Russia gearing up for 35-ton turbofan engine

Photo by Aviadvigatel

Russia’s United Engine Corporation (UEC) is gearing up for developing high-thrust turbofan engines for future commercial airliners. In particular, the Perm-based Aviadvigatel enterprise (an UEC subsidiary) is looking into the possibility of upscaling the core of the new PD-14 engine, UEC deputy chief designer Victor Belousov told the Aircraft Engines Of The 21st Century conference recently held at the Central Institute for Aviation Motors (TsIAM).

The PD-14, with its 14-ton nominal thrust, was developed for Russia’s Irkut MC-21 next-generation narrowbody aircraft. The engine commenced flight tests on an Ilyushin I-76LL flying testbed in late October.

It is, however, the 35-ton PD-35 that will become the baseline model for the new enlarge family of powerplants, says Igor Maximov, the PD family chief designer at the development and prouction plant Aviadvigatel. For that new powerplant, the core of the PD-14 will received an additional stage at the discharge of the high-pressure compressor. As a result, the total number of stages at the PD-35 compressor and turbine will be 9+2, and the high-pressure compressor intake diameter will be 815 mm, as compared to the PD-14’s 582 mm. The engine’s fan diameter will reportedly be 3,100 mm; the engine will be over 8 m long, and will weigh around 8 tons.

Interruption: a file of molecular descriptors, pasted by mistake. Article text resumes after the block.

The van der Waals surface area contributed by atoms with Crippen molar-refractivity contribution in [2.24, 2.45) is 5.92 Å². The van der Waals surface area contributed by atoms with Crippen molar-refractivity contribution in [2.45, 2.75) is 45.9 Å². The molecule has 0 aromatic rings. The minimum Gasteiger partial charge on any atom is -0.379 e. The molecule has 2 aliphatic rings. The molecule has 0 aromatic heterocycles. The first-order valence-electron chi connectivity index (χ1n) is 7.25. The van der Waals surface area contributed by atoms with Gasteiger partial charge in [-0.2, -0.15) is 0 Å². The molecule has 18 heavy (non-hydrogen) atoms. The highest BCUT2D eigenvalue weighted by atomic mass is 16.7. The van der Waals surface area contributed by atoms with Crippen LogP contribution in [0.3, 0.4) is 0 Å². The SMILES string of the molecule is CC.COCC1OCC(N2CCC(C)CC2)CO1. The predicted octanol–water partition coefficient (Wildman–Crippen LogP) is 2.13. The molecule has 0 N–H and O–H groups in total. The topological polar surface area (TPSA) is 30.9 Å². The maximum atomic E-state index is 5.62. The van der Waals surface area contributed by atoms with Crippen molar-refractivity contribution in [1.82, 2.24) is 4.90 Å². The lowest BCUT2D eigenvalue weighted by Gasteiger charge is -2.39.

At least two more powerplants will be developed from the PD-35: the 28-ton PD-28 and the 24-ton PD-24. The larger two of the engine family will be offered for next-generation two- and four-engine widebodies, whereas the smallest one will be mounted on short-haul widebody airliners and a heavy military transport, says Aviadvigatel’s presentation.

One feasible application for the smallest of the powerplants would be the widebody airliner under joint development by Russia’s United Aircraft Corporation and China’s COMAC. The 280-seat aircraft, codenamed C929, is scheduled to make its maiden flight in 2021 and enter service in 2025.

Belousov notes that a similar powerplant program is being looked into at Samara-based Kuznetsov Company (also part of UEC), which is considering developing engines with up to 35 t thrust from the NK-32 turbojet engine currently powering Tupolev Tu-160 strategic bombers. According to Belousov, both companies are looking at the classic layout and the geared-turbofan possibility.

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